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 A science text that is innovative and useful

Editor's Introduction -- Holt's Biology: Visualizing Life is a TV textbook, built around pictures. It differs from most TV textbooks, however, because it has a lot of respectable content, and it can help students to learn.
from The Textbook Letter, May-June 1994

Reviewing a high-school book in biology

Biology: Visualizing Life
1994. 850 pages. ISBN of the student's edition: 0-03-053817-3.
Holt, Rinehart and Winston, Inc.
1120 South Capital of Texas Highway, Austin, Texas 78746.
(This company is a division of Harcourt Brace & Company,
which is a part of General Cinema Corporation.)

This Biology Book
Is One of the Best

Lawrence Davis

Biology: Visualizing Life is one of the best high-school biology books that I have seen, and it is surely the best sold by Holt [see note 1, below]. It has clearly benefited from work done by the Biological Sciences Curriculum Study (BSCS), but it does not give an impression of much direct "borrowing" from earlier texts. It thus represents a big advance beyond the typical high-school biology book, which is merely the 111th revision of something that was originally published in 1883.

That said, Biology: Visualizing Life still has room for improvement.

In reviewing a biology book, there are two related issues that must be considered:

First, does the book offer an accurate portrayal of biology, as seen by a significant fraction of today's biologists? For Visualizing Life, the answer is yes.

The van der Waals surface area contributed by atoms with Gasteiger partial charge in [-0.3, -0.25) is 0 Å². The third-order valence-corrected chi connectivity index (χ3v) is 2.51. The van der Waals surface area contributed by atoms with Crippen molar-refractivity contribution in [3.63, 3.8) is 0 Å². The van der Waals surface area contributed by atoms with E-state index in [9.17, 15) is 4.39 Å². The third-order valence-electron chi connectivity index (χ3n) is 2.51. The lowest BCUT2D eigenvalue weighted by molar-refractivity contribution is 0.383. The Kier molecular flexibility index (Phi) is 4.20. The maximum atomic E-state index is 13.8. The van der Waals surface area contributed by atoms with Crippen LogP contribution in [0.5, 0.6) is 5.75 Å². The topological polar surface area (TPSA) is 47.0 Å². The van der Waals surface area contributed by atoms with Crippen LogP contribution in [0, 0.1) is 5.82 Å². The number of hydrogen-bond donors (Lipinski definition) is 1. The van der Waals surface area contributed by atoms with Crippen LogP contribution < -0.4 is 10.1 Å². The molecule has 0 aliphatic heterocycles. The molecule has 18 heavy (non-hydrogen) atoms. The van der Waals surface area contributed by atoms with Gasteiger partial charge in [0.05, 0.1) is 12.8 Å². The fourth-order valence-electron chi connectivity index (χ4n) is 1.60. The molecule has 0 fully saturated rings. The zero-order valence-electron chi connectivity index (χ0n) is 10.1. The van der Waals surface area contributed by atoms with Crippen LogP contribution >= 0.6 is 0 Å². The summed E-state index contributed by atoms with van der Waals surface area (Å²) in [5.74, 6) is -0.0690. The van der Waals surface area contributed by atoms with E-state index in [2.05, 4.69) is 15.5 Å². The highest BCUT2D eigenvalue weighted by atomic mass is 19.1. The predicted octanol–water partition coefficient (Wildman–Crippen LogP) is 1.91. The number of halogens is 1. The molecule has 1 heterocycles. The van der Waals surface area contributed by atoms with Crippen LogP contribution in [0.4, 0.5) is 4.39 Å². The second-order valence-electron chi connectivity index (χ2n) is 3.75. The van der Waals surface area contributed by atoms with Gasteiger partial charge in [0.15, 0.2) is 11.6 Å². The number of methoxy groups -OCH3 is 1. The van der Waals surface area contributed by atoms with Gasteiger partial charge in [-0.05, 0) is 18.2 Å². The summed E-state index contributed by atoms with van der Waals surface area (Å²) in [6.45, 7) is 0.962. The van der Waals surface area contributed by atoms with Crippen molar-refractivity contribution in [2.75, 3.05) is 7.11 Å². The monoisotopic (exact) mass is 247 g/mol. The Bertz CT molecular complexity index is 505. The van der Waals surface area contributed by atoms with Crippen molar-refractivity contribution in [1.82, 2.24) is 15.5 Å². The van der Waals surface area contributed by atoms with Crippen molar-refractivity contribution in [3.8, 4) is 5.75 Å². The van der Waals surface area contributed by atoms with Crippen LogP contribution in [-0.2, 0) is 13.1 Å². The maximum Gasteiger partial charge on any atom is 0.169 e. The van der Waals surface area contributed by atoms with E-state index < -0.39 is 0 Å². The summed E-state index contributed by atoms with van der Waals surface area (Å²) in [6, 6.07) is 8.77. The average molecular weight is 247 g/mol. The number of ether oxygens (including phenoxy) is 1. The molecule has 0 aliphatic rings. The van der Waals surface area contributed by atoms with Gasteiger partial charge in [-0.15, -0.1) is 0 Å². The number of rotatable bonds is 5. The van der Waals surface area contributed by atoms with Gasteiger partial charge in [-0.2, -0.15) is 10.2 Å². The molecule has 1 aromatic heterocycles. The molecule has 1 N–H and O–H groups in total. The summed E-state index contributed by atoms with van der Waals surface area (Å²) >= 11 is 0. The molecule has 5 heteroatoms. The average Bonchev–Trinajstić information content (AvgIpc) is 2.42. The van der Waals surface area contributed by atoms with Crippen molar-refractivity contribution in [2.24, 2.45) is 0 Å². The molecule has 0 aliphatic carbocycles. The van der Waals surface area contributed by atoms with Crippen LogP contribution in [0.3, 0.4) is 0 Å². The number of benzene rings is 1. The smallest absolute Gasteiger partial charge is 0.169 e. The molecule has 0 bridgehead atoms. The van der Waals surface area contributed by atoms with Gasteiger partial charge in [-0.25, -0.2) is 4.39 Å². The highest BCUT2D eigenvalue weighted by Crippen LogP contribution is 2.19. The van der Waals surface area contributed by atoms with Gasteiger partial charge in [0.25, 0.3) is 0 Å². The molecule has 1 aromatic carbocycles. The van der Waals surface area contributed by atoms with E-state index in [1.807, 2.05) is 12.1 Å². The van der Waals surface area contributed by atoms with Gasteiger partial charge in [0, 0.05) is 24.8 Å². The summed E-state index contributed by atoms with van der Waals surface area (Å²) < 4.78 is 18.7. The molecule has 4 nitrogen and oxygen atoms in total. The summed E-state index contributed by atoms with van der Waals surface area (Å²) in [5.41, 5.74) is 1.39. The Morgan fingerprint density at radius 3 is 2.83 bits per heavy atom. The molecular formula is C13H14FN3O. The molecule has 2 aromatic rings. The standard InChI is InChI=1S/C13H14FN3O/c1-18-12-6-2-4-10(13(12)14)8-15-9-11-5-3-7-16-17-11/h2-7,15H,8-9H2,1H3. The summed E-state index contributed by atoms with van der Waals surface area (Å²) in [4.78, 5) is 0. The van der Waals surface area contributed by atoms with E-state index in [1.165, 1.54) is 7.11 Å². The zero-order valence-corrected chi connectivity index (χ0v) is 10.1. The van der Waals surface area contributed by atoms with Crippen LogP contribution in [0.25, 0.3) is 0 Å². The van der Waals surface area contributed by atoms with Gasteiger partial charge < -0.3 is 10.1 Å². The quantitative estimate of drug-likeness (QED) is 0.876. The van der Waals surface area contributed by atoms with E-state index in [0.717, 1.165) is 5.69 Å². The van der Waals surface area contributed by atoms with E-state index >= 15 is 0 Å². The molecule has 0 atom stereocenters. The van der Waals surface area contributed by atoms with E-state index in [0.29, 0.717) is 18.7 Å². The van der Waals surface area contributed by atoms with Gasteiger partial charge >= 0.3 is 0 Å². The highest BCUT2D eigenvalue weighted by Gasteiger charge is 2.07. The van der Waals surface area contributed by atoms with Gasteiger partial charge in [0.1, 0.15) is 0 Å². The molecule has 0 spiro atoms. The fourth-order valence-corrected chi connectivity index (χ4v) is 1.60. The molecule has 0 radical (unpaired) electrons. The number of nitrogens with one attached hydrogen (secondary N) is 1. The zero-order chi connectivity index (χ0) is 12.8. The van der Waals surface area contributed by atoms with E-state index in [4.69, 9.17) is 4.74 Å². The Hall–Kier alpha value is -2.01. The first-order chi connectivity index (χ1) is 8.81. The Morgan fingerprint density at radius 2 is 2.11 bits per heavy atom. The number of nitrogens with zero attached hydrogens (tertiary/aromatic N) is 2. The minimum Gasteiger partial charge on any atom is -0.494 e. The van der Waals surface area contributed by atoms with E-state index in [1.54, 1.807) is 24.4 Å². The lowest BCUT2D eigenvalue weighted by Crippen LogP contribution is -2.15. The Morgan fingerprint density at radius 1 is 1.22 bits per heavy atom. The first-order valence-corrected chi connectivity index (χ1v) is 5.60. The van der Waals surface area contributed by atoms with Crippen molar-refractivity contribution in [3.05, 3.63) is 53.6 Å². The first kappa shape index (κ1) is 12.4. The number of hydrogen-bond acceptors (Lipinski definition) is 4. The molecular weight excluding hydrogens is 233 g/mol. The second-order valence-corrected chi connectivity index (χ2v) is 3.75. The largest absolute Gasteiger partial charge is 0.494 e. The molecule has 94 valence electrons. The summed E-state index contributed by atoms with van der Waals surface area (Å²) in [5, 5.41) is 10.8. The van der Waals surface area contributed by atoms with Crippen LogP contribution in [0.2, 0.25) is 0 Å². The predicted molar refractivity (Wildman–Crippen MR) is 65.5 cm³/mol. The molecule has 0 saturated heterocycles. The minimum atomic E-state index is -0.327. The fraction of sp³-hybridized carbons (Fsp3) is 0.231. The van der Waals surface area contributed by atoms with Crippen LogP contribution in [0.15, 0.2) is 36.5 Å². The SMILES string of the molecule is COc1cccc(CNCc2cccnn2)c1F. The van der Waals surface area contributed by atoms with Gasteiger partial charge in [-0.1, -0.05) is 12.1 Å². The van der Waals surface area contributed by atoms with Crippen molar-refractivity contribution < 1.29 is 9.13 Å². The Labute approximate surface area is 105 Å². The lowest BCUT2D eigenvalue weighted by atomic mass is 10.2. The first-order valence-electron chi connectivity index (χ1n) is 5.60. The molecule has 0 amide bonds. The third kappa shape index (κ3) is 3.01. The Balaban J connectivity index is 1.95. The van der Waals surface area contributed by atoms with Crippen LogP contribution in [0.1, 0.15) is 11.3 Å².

Second, does the book achieve the aims that it sets for itself? Some of the aims of Visualizing Life are put forth in a preface signed by George B. Johnson, the Washington University professor who is the first of two authors listed on the book's title page. In his preface, Johnson tells us that "The heart of biology is a set of simple ideas that explain why things work the way they do and how they got that way." I am not sure that the ideas are simple, but the focus on understanding ideas is a right one. I would be pleased if any of my graduate students knew and understood all of the ideas that Visualizing Life conveys.

Johnson further distinguishes "ideas" from "information," and he states an intention to focus on "ideas." But ideas really have a high information content, and the information is highly organized. I assume that what Johnson actually means is that he wants to de- emphasize the accumulation of isolated facts and statistics. Good.

Visualizing Life has at least one illustration on every page, and the illustrations, in general, are of high quality and are pertinent to the topics discussed in the text. The book has less text than Holt's Modern Biology does, although the number of pages is about the same in both. A typical page in Modern Biology has some 2,700 characters while a typical page in Visualizing Life has fewer than 2,400. The pages in Visualizing Life are larger, and the margins narrower, providing more room for pictures.